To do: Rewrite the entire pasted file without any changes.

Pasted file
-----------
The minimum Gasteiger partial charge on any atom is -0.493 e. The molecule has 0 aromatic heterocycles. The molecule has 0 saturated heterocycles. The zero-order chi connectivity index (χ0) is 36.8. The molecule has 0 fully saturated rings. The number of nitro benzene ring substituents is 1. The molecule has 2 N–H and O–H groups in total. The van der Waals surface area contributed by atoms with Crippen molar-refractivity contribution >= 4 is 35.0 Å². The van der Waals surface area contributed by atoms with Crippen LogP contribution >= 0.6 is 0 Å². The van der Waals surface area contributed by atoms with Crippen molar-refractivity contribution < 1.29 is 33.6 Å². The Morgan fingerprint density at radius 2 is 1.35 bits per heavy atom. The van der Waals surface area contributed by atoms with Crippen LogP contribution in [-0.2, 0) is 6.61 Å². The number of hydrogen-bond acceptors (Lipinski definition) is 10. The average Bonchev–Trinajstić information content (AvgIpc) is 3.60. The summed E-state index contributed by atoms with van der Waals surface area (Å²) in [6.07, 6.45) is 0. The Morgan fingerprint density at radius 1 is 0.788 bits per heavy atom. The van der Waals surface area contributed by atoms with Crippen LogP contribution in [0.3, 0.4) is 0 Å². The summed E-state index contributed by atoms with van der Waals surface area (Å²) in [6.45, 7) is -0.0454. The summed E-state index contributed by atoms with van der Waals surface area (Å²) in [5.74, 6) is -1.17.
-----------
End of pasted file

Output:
The minimum Gasteiger partial charge on any atom is -0.493 e. The molecule has 0 aromatic heterocycles. The molecule has 0 saturated heterocycles. The zero-order chi connectivity index (χ0) is 36.8. The molecule has 0 fully saturated rings. The number of nitro benzene ring substituents is 1. The molecule has 2 N–H and O–H groups in total. The van der Waals surface area contributed by atoms with Crippen molar-refractivity contribution >= 4 is 35.0 Å². The van der Waals surface area contributed by atoms with Crippen LogP contribution >= 0.6 is 0 Å². The van der Waals surface area contributed by atoms with Crippen molar-refractivity contribution < 1.29 is 33.6 Å². The Morgan fingerprint density at radius 2 is 1.35 bits per heavy atom. The van der Waals surface area contributed by atoms with Crippen LogP contribution in [-0.2, 0) is 6.61 Å². The number of hydrogen-bond acceptors (Lipinski definition) is 10. The average Bonchev–Trinajstić information content (AvgIpc) is 3.60. The summed E-state index contributed by atoms with van der Waals surface area (Å²) in [6.07, 6.45) is 0. The Morgan fingerprint density at radius 1 is 0.788 bits per heavy atom. The van der Waals surface area contributed by atoms with Crippen LogP contribution in [0.3, 0.4) is 0 Å². The summed E-state index contributed by atoms with van der Waals surface area (Å²) in [6.45, 7) is -0.0454. The summed E-state index contributed by atoms with van der Waals surface area (Å²) in [5.74, 6) is -1.17.